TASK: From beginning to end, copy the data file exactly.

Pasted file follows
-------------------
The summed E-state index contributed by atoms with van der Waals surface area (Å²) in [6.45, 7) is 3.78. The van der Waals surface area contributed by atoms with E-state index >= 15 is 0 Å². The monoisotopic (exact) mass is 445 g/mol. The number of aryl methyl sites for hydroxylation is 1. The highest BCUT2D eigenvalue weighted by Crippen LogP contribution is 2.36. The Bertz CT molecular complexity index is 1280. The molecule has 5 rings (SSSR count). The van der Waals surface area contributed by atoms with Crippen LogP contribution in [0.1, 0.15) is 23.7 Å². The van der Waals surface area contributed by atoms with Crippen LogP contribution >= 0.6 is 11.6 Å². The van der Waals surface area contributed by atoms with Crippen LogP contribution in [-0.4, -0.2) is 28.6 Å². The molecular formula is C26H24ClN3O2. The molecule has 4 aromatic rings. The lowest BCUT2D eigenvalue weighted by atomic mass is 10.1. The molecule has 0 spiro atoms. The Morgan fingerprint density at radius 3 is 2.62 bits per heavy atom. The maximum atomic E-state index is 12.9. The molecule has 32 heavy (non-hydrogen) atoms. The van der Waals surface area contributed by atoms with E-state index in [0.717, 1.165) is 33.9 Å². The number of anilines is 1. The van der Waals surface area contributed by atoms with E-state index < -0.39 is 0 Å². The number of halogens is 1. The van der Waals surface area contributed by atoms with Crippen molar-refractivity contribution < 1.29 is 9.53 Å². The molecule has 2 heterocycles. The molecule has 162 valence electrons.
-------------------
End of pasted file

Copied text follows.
The summed E-state index contributed by atoms with van der Waals surface area (Å²) in [6.45, 7) is 3.78. The van der Waals surface area contributed by atoms with E-state index >= 15 is 0 Å². The monoisotopic (exact) mass is 445 g/mol. The number of aryl methyl sites for hydroxylation is 1. The highest BCUT2D eigenvalue weighted by Crippen LogP contribution is 2.36. The Bertz CT molecular complexity index is 1280. The molecule has 5 rings (SSSR count). The van der Waals surface area contributed by atoms with Crippen LogP contribution in [0.1, 0.15) is 23.7 Å². The van der Waals surface area contributed by atoms with Crippen LogP contribution >= 0.6 is 11.6 Å². The van der Waals surface area contributed by atoms with Crippen LogP contribution in [-0.4, -0.2) is 28.6 Å². The molecular formula is C26H24ClN3O2. The molecule has 4 aromatic rings. The lowest BCUT2D eigenvalue weighted by atomic mass is 10.1. The molecule has 0 spiro atoms. The Morgan fingerprint density at radius 3 is 2.62 bits per heavy atom. The maximum atomic E-state index is 12.9. The molecule has 32 heavy (non-hydrogen) atoms. The van der Waals surface area contributed by atoms with E-state index in [0.717, 1.165) is 33.9 Å². The number of anilines is 1. The van der Waals surface area contributed by atoms with E-state index < -0.39 is 0 Å². The number of halogens is 1. The van der Waals surface area contributed by atoms with Crippen molar-refractivity contribution < 1.29 is 9.53 Å². The molecule has 2 heterocycles. The molecule has 162 valence electrons.